Taking glucosomine for tennis elbow?

Will it help tennis elbow, or tendenitis? What about back pain? Also does it have any interactions with pain meds>vicodin for back pain.

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  1. US_DR_JD, 02 February, 2010

    Glucosamine probably would have minimal if any benefit on lateral epicondylitis (tennis elbow) or most types of back pain.

    The primary understood effects of glucosamine/chondrotin tablets is to maintain or improve the health of the joint cartilage, and these are not present in either of the conditions mentioned.

    There should be no problems, however, with G/C making these conditions worse. Glucosamine has no reported interactions with hydrocodone or acetaminophen which are the active ingredients in Vicodin.

  2. ivillage4women, 02 February, 2010

    Glucosamine and chondroitin are substances naturally found in the body that are also sold as nutritional supplements (nutraceuticals) to help with a variety of conditions.

    Most commonly, glucosamine and chondroitin are purported to help strengthen and grow cartilage – the spongy tissue that cushions bones at the joints. People with osteoarthritis (a degenerative joint disease that breaks down cartilage) may take the supplements to relieve chronic joint pain. Some individuals with rheumatoid arthritis, TMJ (temporomandibular joint) disorder and other conditions may also use the supplements for pain relief.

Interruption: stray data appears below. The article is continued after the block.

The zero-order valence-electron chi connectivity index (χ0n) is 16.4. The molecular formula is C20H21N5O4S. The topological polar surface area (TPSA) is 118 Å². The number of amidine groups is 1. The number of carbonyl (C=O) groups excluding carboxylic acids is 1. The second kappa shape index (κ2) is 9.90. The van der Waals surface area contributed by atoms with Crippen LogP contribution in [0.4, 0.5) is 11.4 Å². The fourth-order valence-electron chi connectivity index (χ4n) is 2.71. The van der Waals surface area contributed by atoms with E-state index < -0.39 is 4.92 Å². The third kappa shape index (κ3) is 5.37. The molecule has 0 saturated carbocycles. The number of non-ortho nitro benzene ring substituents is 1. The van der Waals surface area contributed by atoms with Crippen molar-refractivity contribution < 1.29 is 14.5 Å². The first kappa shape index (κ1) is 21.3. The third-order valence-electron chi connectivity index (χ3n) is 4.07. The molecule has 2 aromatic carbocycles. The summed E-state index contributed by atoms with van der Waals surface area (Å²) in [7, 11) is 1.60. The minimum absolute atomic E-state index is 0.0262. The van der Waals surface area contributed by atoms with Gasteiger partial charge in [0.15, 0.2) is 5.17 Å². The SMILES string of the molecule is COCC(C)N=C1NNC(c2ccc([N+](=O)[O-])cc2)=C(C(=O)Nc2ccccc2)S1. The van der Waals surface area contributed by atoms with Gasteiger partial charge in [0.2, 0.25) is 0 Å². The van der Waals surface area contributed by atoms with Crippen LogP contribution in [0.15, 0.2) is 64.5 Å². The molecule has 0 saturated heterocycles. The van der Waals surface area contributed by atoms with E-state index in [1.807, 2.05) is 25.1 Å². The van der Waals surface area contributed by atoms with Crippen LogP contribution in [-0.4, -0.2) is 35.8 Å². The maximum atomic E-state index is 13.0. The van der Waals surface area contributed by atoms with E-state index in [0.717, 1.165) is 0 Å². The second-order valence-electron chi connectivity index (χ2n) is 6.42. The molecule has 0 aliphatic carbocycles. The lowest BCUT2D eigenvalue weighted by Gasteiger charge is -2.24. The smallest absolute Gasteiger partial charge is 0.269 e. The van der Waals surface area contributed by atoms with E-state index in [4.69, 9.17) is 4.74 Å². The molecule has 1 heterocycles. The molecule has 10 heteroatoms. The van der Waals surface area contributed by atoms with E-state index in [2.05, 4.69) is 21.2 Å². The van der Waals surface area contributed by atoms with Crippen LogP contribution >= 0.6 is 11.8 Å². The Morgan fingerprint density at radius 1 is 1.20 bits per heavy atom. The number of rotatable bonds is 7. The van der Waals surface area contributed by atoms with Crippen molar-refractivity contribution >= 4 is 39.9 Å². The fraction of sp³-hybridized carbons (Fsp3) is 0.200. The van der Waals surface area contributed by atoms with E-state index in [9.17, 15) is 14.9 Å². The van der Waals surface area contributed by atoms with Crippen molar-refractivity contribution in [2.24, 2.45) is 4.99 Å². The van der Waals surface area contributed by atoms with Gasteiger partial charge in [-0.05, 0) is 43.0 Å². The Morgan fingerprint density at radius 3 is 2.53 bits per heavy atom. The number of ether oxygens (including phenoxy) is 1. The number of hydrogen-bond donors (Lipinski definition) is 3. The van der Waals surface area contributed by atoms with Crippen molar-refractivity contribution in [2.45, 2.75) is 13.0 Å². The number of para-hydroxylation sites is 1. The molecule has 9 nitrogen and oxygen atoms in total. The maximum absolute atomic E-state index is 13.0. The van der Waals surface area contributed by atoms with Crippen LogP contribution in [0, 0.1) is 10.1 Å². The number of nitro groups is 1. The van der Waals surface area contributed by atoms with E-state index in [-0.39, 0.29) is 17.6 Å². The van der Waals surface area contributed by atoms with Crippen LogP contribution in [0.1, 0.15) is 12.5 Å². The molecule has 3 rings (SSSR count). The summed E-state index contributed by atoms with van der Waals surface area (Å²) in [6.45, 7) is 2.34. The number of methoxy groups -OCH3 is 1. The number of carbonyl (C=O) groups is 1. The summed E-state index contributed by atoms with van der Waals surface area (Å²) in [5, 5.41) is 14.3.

However, none of the uses of the supplements have clear scientific evidence supporting the effectiveness of the products. One large study, conducted by the National Institutes of Health (NIH), indicated that a combination of glucosamine sulfate and chondroitin may help people with moderate to severe osteoarthritis in the knee. However, the supplements were no more effective than a placebo (sugar pill) in relieving mild pain. More studies are necessary to confirm these results.

    More information on glucosamine from iVillage.com – Your Total Health

    http://yourtotalhealth.ivillage.com/glucosamine-chondroitin.html

  3. aneurodoc125, 02 February, 2010

    Will not help. The problem is really in the wrist– the tendons to the extensor muscles of the wrist insert on the lateral epicondyle. Get a wrist brace to keep the wrist from extending. Ges some small Dixie cups- fill them with water and freeze them. Then use them to ice down the elbow.
    Helps decrease the inflammation. If nothing helps, see your doctor- a shot of a cortisone like drug usually does the job.
    Watch for any repetitive motion that extends the wrist. If you identify what it is, change the way you do it.

  4. DrM., 02 February, 2010

    Glucosamine won’t do much for tennis elbow. Tennis elbow is the inflammation of the insertion point (tendon) of the wrist extensor muscles.
    Reduction of the inflammation is the best way to deal with the pain. There are a number of ways to do this. Icing is probably the best one to be able to do at home. Dixie cups (as mentioned earlier) make good ice wands to localize the are that gets iced. I would apply it to the area of pain for 10-15 mins (no longer, otherwise risking skin injury due to prolonged cold) four times a day until feeling better. Also what activities do you do that cause wrist extension or elbow flexion? I would recommend easing off those activities for a little while and also getting a brace to place just below the elbow region so that any stresses to the tendon insertion point is reduced to allow the body to heal. Good luck!!

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